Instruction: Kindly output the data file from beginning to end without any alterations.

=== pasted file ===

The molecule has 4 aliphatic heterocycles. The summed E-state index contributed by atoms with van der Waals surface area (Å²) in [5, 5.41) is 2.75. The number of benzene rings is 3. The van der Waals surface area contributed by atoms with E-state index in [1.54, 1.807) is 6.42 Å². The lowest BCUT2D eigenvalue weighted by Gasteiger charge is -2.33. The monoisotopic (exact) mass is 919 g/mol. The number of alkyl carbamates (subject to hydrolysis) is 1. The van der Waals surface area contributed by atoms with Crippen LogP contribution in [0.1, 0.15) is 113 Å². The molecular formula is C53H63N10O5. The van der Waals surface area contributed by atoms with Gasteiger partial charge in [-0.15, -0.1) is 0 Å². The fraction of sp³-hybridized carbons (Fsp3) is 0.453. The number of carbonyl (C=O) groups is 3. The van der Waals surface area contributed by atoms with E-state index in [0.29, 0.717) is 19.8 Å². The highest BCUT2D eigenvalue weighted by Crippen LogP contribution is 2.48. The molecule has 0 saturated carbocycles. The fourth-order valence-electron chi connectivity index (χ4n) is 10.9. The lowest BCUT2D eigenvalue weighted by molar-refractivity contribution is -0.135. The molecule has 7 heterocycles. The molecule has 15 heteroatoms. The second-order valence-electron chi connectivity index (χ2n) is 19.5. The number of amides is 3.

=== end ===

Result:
The molecule has 4 aliphatic heterocycles. The summed E-state index contributed by atoms with van der Waals surface area (Å²) in [5, 5.41) is 2.75. The number of benzene rings is 3. The van der Waals surface area contributed by atoms with E-state index in [1.54, 1.807) is 6.42 Å². The lowest BCUT2D eigenvalue weighted by Gasteiger charge is -2.33. The monoisotopic (exact) mass is 919 g/mol. The number of alkyl carbamates (subject to hydrolysis) is 1. The van der Waals surface area contributed by atoms with Crippen LogP contribution in [0.1, 0.15) is 113 Å². The molecular formula is C53H63N10O5. The van der Waals surface area contributed by atoms with Gasteiger partial charge in [-0.15, -0.1) is 0 Å². The fraction of sp³-hybridized carbons (Fsp3) is 0.453. The number of carbonyl (C=O) groups is 3. The van der Waals surface area contributed by atoms with E-state index in [0.29, 0.717) is 19.8 Å². The highest BCUT2D eigenvalue weighted by Crippen LogP contribution is 2.48. The molecule has 0 saturated carbocycles. The fourth-order valence-electron chi connectivity index (χ4n) is 10.9. The lowest BCUT2D eigenvalue weighted by molar-refractivity contribution is -0.135. The molecule has 7 heterocycles. The molecule has 15 heteroatoms. The second-order valence-electron chi connectivity index (χ2n) is 19.5. The number of amides is 3.